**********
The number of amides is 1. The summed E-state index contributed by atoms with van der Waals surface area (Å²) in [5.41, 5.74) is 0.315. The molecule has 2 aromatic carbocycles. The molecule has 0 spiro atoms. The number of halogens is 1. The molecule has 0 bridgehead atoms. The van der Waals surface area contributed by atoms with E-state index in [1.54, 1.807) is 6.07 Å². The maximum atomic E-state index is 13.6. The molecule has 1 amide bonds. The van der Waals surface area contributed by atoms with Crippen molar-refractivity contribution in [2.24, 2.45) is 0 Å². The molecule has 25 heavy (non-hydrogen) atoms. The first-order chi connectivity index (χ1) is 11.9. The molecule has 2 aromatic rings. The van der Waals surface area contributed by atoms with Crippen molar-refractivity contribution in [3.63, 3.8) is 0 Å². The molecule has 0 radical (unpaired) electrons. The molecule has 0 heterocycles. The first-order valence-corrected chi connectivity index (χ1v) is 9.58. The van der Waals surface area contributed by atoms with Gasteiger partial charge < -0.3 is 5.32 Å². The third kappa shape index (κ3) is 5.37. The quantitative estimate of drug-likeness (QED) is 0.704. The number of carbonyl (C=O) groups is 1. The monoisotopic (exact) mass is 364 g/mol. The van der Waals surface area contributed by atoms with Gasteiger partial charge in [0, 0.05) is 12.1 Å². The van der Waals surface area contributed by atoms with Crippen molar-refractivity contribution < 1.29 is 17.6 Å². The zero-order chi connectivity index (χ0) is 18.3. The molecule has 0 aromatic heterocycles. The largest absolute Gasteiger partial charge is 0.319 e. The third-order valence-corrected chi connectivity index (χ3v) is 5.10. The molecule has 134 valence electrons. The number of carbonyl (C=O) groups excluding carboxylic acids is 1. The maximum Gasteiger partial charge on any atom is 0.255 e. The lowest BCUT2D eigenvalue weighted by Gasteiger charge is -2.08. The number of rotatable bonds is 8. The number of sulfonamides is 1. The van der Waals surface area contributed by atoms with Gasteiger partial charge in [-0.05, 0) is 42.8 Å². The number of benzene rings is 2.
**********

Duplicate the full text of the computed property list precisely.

The number of amides is 1. The summed E-state index contributed by atoms with van der Waals surface area (Å²) in [5.41, 5.74) is 0.315. The molecule has 2 aromatic carbocycles. The molecule has 0 spiro atoms. The number of halogens is 1. The molecule has 0 bridgehead atoms. The van der Waals surface area contributed by atoms with E-state index in [1.54, 1.807) is 6.07 Å². The maximum atomic E-state index is 13.6. The molecule has 1 amide bonds. The van der Waals surface area contributed by atoms with Crippen molar-refractivity contribution in [2.24, 2.45) is 0 Å². The molecule has 25 heavy (non-hydrogen) atoms. The first-order chi connectivity index (χ1) is 11.9. The molecule has 2 aromatic rings. The van der Waals surface area contributed by atoms with Crippen molar-refractivity contribution in [3.63, 3.8) is 0 Å². The molecule has 0 radical (unpaired) electrons. The molecule has 0 heterocycles. The first-order valence-corrected chi connectivity index (χ1v) is 9.58. The van der Waals surface area contributed by atoms with Gasteiger partial charge < -0.3 is 5.32 Å². The third kappa shape index (κ3) is 5.37. The quantitative estimate of drug-likeness (QED) is 0.704. The number of carbonyl (C=O) groups is 1. The monoisotopic (exact) mass is 364 g/mol. The van der Waals surface area contributed by atoms with Gasteiger partial charge in [0, 0.05) is 12.1 Å². The van der Waals surface area contributed by atoms with Crippen molar-refractivity contribution < 1.29 is 17.6 Å². The zero-order chi connectivity index (χ0) is 18.3. The molecule has 0 aromatic heterocycles. The largest absolute Gasteiger partial charge is 0.319 e. The third-order valence-corrected chi connectivity index (χ3v) is 5.10. The molecule has 134 valence electrons. The number of carbonyl (C=O) groups excluding carboxylic acids is 1. The maximum Gasteiger partial charge on any atom is 0.255 e. The lowest BCUT2D eigenvalue weighted by Gasteiger charge is -2.08. The number of rotatable bonds is 8. The number of sulfonamides is 1. The van der Waals surface area contributed by atoms with Gasteiger partial charge in [-0.05, 0) is 42.8 Å². The number of benzene rings is 2.